The House Education Committee today passed a bill sponsored by Rep. Judd Matheny that requires charter schools to disclose sources of private funding, including "all funds from foreign sources" and "gifts from foreign governments." The bill also states that a charter authority shall deny a school's application if 3.5 percent or more of the school's staff will be made up of legal immigrants with work visas.
In the Senate, the bill is sponsored by (who else?) Sen. Bill Ketron. The legislation is being pushed by the Tennessee Eagle Forum, the same organization behind Ketron's bill last year that would have criminalized Shariah law.
After passing on a voice vote today, Ketron's latest is fast on its way to the floor of both chambers. It passed the Senate's Education Committee last week. This afternoon, in an email blast to media, the Tennessee Immigrant and Refugee Rights Coalition decried the legislation, calling it a "thinly veiled attack on Muslims." The release, after the jump:
Nashville - HB3540, the “Eliminating Diversity in Charter Schools” bill, passed the House Education Committee this afternoon on a voice vote. The legislation was drafted by the Tennessee Eagle Forum, as a continuation of their controversial, anti-Muslim campaign from last year. As originally introduced, HB3540 would prevent any noncitizen from serving on the board of a charter school; in its current form, the bill establishes arbitrary restrictions on the nationality and ethnicity of teachers, regardless of their qualifications or suitability for the subject matter.
HB3540 and its Senate counterpart are being sponsored by Senator Ketron (R-Murfreesboro) and Representative Matheny (R-Tullahoma), the same sponsors as the Eagle Forum’s 2011 bill that would have equated sharia and the practice of Islam with terrorism.
The following is a statement from Sabina Mohyuddin, a Muslim community leader in Tullahoma, and board member of the American Muslim Advisory Council:
“We understand the intention behind this bill and it is unfortunate that our elected officials are playing the same game as last year trying to marginalize Tennessee Muslims. No lawmaker should support legislation that prevents immigrants from fully engaging in their children’s education. This bill was designed to exclude immigrant parents and teachers from participating in charter schools, frustrating efforts to tailor our kids’ education to meet the needs of our communities.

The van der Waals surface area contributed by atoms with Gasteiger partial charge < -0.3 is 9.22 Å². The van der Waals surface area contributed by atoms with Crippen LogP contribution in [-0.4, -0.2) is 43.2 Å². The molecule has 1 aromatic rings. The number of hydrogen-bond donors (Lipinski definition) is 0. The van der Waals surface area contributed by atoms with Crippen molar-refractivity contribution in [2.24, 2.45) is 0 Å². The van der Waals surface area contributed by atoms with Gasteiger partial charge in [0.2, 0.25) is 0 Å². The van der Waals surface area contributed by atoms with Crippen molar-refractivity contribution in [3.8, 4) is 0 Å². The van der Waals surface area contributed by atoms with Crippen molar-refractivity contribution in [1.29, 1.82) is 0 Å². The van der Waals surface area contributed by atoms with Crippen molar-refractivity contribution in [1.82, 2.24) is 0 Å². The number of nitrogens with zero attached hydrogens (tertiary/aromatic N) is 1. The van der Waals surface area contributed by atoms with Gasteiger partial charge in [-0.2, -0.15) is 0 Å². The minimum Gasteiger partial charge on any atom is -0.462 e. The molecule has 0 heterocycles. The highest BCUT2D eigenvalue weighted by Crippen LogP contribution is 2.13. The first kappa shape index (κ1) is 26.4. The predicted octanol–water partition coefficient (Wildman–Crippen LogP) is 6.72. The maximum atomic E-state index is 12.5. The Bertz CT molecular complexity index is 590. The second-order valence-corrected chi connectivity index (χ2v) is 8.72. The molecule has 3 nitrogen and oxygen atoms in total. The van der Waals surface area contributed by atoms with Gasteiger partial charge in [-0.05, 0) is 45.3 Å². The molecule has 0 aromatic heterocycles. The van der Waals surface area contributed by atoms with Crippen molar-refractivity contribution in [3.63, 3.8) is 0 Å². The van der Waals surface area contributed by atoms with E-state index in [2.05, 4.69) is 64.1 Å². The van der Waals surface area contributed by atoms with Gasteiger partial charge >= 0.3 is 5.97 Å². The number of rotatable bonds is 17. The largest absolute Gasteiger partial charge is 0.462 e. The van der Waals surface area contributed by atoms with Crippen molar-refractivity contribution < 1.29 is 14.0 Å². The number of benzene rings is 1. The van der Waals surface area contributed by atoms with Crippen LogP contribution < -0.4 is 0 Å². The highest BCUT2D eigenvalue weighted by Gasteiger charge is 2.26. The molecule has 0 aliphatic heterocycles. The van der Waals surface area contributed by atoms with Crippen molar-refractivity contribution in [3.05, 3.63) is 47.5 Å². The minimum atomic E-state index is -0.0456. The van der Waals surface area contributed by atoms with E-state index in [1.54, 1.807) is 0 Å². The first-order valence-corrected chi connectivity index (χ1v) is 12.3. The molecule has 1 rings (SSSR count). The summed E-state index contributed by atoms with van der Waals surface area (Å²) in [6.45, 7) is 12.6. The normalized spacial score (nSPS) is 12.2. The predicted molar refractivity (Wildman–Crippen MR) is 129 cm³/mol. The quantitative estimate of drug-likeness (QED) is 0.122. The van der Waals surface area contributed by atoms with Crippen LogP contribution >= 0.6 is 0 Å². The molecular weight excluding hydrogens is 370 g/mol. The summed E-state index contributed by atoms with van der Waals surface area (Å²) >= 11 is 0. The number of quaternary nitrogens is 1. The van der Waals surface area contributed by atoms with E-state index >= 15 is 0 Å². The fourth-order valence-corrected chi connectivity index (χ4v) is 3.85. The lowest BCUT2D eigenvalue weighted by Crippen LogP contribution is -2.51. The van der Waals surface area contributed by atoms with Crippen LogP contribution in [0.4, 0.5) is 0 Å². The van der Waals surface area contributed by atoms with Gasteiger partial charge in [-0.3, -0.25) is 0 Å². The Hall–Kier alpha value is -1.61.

“Today’s vote reflects not only a radical new effort to regulate the charter school system, but also the ability of a handful of legislators and lobbyists to derail the legislative agenda with mean-spirited, anti-immigrant proposals. This is an anti-Muslim bill shrouded in anti-immigrant language, and represents the latest effort of a radical, special interest group to make Tennessee unwelcoming to people from other countries.”
Ketron tells Pith he'd like to see TIRRC show how the bill, which makes no reference to religion, is anti-Muslim. He says it's about preserving jobs for qualified homegrown teachers and wondered why the TIRRC didn't issue such a denunciation of a seemingly similar bill sponsored by Senate Democratic Caucus Chairman Lowe Finney, which Ketron felt was unconstitutional. At least his bill allows 3.5 percent of a school staff to be made up of folks who aren't from around here, Ketron said — just in case the school needs to find someone to teach Chinese or something like that.
"In my opinion, we have well qualified teachers here in Tennessee," he said. "We should make those offers first to them. That's why my bill is different from Sen. Finney's bill. I felt his was unconstitutional because it didn't allow anyone to come in with an H1B visa. Mine puts a 3 percent cap — from the principal to the teacher to any staff person — they're allowed to come in with those visas. Especially if they need to go after someone who teaches Mandarin Chinese or they teach some other foreign language that they want to teach in a charter school."
As for the provision about disclosing gifts from far-flung lands, Ketron said that's just a matter of transparency.
We asked TIRRC about their apparent silence on Finney's bill, which among other restrictions would have barred anyone who isn't a "lawful permanent resident of the United States" from being employed as a charter school teacher. At first, a spokesman says, the legislation didn't cause them much concern because they assumed it wouldn't get far. The Ketron bill has their attention, he said, because it's currently advancing, while Finney's bill is dead in the water.
Pressed for an explanation as to why a similar bill sponsored by would-be allies didn't provoke a similar reaction, the TIIRC spokesman said he'd get back to us with an explanation from the group's policy arm. We'll update here if we hear back.
UPDATE: TIRRC communications coordinator emails this statement to Pith:
"TIRRC was one of many groups that expressed concerns about both charter school bills and their potential unintended consequences at the beginning of this legislative session. Perhaps SB2654 was placed in the General Subcommittee because its sponsors heard concerns from the community and decided to better understand the consequences of the bill before moving forward. What is certain is that the Tennessee Eagle Forum is using SB3345 as the latest installment to their own anti-Muslim agenda for this legislative session."